Current issue: 55(3)
Under compilation: 55(4)
The winter food of moose (Alces alces L.) was examined in 1967-68 in the Saariselkä fell area in the communes of Inari and Sodankylä, in the northern parts of the communes of Salla and Savukoski, and in the central part of the commune of Salla in eastern Lapland in Finland.
In northern parts of Salla and Savukoski 25 moose were followed during 3.-13.4.1968. This area is typical wintering terrain of moose in north-east Lapland. According to the estimate, 45% food taken by the moose was Scots pine shoots and needles, 28% birch, 17% juniper sprigs and needles, 9% willow, and 1.5% bear moss. According to observations of the researchers in 26.1.-16.5.1968, moose seemed to avoid birch, even if it was available in the area, and eat Scots pine shoots and needles and juniper.
Moose seemed to prefer willow in as a winter feed in the southern part of the area studied, where it accounts according to the present and earlier studies 50-90% of the winter food. In the northern wintering areas of moose, where willow is not as common, willow seemed to account for less than 10% of the winter food. There Scots pine is the most important winter food for moose.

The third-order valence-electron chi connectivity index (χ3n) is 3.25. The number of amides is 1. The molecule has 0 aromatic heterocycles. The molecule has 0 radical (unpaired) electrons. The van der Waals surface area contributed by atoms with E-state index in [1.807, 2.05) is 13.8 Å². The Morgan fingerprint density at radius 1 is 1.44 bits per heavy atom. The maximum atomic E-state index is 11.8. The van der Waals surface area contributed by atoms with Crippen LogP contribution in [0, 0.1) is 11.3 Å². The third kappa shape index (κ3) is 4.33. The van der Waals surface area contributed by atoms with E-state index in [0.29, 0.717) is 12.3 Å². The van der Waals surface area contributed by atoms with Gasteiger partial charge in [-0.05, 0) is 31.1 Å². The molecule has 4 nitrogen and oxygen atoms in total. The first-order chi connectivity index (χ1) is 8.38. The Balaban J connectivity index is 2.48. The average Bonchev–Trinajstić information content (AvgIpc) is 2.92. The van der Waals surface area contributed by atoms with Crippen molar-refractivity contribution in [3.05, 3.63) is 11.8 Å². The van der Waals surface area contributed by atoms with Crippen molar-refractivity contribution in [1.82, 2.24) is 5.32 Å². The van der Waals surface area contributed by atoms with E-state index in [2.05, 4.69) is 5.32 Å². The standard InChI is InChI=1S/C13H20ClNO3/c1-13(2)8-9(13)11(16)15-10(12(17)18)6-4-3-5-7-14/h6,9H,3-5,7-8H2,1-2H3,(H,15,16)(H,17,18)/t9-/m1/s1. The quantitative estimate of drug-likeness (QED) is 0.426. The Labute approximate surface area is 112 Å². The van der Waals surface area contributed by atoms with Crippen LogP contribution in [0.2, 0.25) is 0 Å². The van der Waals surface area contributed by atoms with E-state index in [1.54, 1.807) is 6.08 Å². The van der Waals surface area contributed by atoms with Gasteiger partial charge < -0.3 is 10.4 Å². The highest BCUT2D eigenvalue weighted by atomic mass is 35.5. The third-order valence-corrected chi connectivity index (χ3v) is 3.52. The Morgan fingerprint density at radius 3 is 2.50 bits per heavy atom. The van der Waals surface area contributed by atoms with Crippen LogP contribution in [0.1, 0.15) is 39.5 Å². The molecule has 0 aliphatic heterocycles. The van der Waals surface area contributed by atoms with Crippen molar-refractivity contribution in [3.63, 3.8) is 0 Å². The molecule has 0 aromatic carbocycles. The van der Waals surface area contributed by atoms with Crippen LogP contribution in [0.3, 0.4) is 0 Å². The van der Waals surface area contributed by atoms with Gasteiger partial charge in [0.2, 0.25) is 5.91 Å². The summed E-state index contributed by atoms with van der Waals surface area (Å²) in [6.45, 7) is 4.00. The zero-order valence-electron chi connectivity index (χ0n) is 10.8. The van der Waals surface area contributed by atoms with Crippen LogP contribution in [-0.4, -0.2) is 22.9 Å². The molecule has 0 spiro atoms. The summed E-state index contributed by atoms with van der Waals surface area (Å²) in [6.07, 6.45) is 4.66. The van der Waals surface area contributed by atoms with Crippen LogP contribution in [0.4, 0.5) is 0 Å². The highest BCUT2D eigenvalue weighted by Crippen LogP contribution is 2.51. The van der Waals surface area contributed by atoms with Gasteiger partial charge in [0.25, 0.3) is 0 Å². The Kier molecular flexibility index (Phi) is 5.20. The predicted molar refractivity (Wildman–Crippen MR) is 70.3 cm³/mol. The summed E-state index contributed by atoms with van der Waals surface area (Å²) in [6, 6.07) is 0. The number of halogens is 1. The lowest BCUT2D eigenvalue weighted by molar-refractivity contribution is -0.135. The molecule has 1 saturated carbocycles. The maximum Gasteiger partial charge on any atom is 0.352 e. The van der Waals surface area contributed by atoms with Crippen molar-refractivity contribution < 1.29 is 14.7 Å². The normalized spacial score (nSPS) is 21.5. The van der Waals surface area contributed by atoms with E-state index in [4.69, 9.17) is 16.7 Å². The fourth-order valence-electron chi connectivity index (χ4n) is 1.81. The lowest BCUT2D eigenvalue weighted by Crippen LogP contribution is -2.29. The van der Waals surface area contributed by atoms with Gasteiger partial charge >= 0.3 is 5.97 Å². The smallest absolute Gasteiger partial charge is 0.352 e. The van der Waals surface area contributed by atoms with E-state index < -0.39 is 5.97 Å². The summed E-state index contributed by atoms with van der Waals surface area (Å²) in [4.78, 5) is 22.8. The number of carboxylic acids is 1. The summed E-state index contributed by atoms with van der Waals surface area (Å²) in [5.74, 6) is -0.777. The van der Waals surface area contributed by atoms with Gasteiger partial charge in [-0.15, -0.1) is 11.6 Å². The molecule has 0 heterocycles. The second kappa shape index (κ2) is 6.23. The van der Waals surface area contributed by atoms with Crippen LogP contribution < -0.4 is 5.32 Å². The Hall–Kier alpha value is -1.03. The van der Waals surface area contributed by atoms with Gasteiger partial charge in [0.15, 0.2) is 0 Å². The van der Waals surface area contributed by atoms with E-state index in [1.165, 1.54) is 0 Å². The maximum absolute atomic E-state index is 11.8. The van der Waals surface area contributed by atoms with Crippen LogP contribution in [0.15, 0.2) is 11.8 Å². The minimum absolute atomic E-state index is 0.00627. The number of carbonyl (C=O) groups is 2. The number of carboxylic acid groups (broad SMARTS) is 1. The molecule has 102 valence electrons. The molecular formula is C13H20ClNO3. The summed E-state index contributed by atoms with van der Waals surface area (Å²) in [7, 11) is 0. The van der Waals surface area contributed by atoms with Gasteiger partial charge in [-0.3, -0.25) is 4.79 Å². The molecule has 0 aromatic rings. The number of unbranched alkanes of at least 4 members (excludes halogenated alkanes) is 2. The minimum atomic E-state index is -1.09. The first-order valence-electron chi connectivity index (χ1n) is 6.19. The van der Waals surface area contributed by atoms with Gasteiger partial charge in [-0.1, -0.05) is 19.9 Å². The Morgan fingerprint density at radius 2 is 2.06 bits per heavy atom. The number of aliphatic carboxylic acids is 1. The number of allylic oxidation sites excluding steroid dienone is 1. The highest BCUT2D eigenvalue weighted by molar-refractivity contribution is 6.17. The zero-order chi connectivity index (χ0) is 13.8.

The PDF includes a summary in English.
When the seed harvest of Scots pine (Pinus sylvestris L.) and Norway spruce (Picea abies (L.) H. Karst.) are low, pine and spruce buds are among the secondary food items of squirrel (Sciurus vulgaris L.) in Finland. In this study, conducted in Nokia in Southern Finland in 1962-1963, eating of pine buds by squirrel is described. The eaten buds in 15-years old Scots pine seedlings were recorded in two seedling stands.
According to the results, the squirrels selected the largest buds of the best seedlings in the studied stands. In over 50% of the cases the squirrels chose only the buds of the leading shoot, especially the terminal bud. In half of the trees, a side bud of the leading shoot continued the growth, which causes form defects in the trees. In 35% of the damaged trees, a lateral branch continued the growth. Well-growing seedling stands may be especially susceptible for damages caused by, for instance, squirrels.
The PDF includes a summary in Finnish.